What amazes me the most about the garbage situation is that people literally do not see the garbage around them. In Central America people throw garbage out of the windows of their houses and allow it to pile up in their yards. We have seen schools that were so littered you could barely see the ground. If you ask people about the trash, most of them look at you like you've grown an extra arm.

Managing trash is a pain when you don't have regular garbage disposal. But it isn't that hard. A few of the Agros villages we've seen gather and burn their trash every month (though the other four weeks they just throw it on the ground). We even heard of one town that built a big pit for all their plastic-they burn and compost the rest.

It is sad to see people defacing their own environments. But it's even sadder when we have to share a planet with them. A river in Guatemala becomes a stream of plastic and sewage as soon as it hits its first village. When it hits the ocean, it becomes a problem for all of us.

Wednesday, June 6, 2007

Terrible Ironies: The Case for Trade

One of the terrible ironies of our time is that well meaning people often fight against the very things that could help make life better for the millions who live in poverty. There is probably no better example of this then the case of trade.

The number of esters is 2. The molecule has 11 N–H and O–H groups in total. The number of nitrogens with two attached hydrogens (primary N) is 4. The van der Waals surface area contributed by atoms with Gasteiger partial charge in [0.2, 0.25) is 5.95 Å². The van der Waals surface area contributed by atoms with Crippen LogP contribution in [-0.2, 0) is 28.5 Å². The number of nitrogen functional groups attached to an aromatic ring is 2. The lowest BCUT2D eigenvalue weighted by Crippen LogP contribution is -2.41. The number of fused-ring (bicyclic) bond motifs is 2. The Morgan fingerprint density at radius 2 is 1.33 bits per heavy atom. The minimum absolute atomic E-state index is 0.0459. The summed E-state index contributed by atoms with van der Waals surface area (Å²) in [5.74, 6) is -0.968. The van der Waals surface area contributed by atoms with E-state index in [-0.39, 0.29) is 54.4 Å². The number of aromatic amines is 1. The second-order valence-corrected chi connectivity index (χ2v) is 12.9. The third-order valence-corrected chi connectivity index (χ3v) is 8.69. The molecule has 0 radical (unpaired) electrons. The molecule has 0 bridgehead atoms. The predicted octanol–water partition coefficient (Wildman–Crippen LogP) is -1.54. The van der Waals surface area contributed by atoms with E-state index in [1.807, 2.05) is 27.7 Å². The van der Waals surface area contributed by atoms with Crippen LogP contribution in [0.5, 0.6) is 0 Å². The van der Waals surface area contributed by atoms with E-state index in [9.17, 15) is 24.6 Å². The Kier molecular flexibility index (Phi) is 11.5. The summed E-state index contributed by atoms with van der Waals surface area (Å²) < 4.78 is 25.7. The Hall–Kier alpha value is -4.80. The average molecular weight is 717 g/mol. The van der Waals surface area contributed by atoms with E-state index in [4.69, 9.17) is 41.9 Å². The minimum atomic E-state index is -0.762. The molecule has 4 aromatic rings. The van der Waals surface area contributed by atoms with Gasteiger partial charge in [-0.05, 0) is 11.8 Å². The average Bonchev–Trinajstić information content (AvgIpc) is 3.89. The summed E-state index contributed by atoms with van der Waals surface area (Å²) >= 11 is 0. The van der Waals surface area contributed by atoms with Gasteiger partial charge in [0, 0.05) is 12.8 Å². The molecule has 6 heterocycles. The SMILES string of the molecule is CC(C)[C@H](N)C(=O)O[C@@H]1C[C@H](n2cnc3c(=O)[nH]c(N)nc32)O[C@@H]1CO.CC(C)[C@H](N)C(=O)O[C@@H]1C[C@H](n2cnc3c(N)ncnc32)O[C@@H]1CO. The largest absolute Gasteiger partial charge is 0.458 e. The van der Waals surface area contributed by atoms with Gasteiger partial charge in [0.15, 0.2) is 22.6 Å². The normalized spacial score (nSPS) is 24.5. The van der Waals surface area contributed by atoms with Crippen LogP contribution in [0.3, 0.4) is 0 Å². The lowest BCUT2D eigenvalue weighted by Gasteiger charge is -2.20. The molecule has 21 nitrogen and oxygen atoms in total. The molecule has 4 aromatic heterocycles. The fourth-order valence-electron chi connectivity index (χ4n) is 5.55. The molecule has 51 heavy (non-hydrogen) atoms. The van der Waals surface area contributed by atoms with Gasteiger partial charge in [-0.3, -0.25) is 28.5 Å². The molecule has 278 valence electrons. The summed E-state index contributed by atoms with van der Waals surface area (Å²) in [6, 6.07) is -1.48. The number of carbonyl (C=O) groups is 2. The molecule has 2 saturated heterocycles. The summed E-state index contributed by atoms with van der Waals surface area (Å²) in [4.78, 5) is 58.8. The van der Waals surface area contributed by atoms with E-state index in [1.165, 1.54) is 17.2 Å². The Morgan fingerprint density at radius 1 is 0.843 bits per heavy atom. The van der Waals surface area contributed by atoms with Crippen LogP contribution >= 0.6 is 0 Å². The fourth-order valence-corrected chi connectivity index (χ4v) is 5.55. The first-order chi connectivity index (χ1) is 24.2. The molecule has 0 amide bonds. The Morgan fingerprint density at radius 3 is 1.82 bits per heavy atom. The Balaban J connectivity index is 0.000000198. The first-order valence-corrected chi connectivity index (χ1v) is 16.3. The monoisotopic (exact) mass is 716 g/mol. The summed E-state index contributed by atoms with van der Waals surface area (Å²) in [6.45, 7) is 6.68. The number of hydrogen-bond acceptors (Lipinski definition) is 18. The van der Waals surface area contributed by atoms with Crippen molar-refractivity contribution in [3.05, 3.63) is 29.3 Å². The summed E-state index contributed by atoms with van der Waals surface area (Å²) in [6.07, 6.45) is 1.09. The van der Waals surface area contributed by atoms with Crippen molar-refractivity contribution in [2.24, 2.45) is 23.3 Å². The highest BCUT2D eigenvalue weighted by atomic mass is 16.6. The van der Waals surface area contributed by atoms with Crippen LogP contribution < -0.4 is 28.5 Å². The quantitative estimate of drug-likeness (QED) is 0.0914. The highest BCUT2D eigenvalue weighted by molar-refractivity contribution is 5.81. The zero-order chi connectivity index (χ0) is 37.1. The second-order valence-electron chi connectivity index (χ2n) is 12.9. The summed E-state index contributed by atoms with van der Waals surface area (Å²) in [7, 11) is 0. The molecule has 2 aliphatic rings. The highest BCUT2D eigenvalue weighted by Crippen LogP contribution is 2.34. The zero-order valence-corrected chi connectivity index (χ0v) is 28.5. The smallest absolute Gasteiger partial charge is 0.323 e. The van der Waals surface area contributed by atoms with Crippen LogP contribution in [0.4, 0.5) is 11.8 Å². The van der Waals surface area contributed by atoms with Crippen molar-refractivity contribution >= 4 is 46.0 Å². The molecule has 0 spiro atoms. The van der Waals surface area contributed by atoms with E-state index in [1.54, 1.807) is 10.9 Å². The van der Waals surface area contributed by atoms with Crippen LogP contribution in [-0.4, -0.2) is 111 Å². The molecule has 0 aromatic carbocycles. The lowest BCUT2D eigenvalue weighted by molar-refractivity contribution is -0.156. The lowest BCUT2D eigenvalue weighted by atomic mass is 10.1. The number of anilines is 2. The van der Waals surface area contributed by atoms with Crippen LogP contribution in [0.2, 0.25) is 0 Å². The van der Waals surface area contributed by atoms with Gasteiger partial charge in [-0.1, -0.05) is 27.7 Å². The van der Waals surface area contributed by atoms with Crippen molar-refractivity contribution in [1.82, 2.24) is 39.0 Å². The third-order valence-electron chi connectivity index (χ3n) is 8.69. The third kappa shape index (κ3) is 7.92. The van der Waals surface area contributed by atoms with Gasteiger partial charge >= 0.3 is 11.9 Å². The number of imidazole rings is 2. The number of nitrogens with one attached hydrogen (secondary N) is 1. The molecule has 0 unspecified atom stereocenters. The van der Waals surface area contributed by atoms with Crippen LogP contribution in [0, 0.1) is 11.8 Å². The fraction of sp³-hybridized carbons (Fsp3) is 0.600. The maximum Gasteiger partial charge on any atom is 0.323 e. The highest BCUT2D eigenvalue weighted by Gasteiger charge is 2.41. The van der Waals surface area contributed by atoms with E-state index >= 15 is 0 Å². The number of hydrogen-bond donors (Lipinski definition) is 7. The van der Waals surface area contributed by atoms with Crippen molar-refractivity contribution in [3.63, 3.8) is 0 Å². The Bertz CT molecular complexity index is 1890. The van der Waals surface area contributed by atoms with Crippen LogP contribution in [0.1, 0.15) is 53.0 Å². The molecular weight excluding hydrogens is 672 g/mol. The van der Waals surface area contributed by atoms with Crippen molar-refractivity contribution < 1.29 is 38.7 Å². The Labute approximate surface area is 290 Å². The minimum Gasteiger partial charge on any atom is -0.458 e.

There are two main reasons that people object to trade. The grim reality is that there are huge differences in working conditions and wages between the rich world and the poor. Many people feel that there is something fundamentally unfair when people who make $40,000 dollars a year buy goods made by people who earn $1000.00 a year. Other people fear that they won't be able to compete with people who earn so much less. Both arguments are wrong.

Assume that in Fruitville, for every year of labor a farmer can create 2 tons of corn, or 10 tons of fruit. Assume that in Cornville, a farmer can produce 20 tons of corn or 4 tons of fruit every year.

Fruitville: 2 tons of corn per farmer, 10 tons of fruit per farmer